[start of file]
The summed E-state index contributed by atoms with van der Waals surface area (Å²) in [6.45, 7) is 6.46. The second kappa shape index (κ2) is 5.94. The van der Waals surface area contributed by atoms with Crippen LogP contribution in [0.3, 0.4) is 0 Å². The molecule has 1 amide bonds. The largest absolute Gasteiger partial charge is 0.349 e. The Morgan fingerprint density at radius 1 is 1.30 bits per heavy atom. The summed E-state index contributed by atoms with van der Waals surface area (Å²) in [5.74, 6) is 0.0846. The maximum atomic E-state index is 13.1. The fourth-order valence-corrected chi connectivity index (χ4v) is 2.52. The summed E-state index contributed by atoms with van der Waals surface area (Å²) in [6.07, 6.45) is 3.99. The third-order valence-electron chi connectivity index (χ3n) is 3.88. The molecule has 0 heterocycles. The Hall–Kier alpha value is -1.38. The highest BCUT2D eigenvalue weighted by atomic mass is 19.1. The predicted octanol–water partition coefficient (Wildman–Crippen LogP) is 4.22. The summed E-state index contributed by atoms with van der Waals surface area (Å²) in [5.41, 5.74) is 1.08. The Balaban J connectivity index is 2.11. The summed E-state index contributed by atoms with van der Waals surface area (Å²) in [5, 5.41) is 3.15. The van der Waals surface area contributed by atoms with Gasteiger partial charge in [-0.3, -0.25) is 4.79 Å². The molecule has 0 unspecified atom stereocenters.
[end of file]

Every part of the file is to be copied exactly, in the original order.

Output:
The summed E-state index contributed by atoms with van der Waals surface area (Å²) in [6.45, 7) is 6.46. The second kappa shape index (κ2) is 5.94. The van der Waals surface area contributed by atoms with Crippen LogP contribution in [0.3, 0.4) is 0 Å². The molecule has 1 amide bonds. The largest absolute Gasteiger partial charge is 0.349 e. The Morgan fingerprint density at radius 1 is 1.30 bits per heavy atom. The summed E-state index contributed by atoms with van der Waals surface area (Å²) in [5.74, 6) is 0.0846. The maximum atomic E-state index is 13.1. The fourth-order valence-corrected chi connectivity index (χ4v) is 2.52. The summed E-state index contributed by atoms with van der Waals surface area (Å²) in [6.07, 6.45) is 3.99. The third-order valence-electron chi connectivity index (χ3n) is 3.88. The molecule has 0 heterocycles. The Hall–Kier alpha value is -1.38. The highest BCUT2D eigenvalue weighted by atomic mass is 19.1. The predicted octanol–water partition coefficient (Wildman–Crippen LogP) is 4.22. The summed E-state index contributed by atoms with van der Waals surface area (Å²) in [5.41, 5.74) is 1.08. The Balaban J connectivity index is 2.11. The summed E-state index contributed by atoms with van der Waals surface area (Å²) in [5, 5.41) is 3.15. The van der Waals surface area contributed by atoms with Gasteiger partial charge in [-0.3, -0.25) is 4.79 Å². The molecule has 0 unspecified atom stereocenters.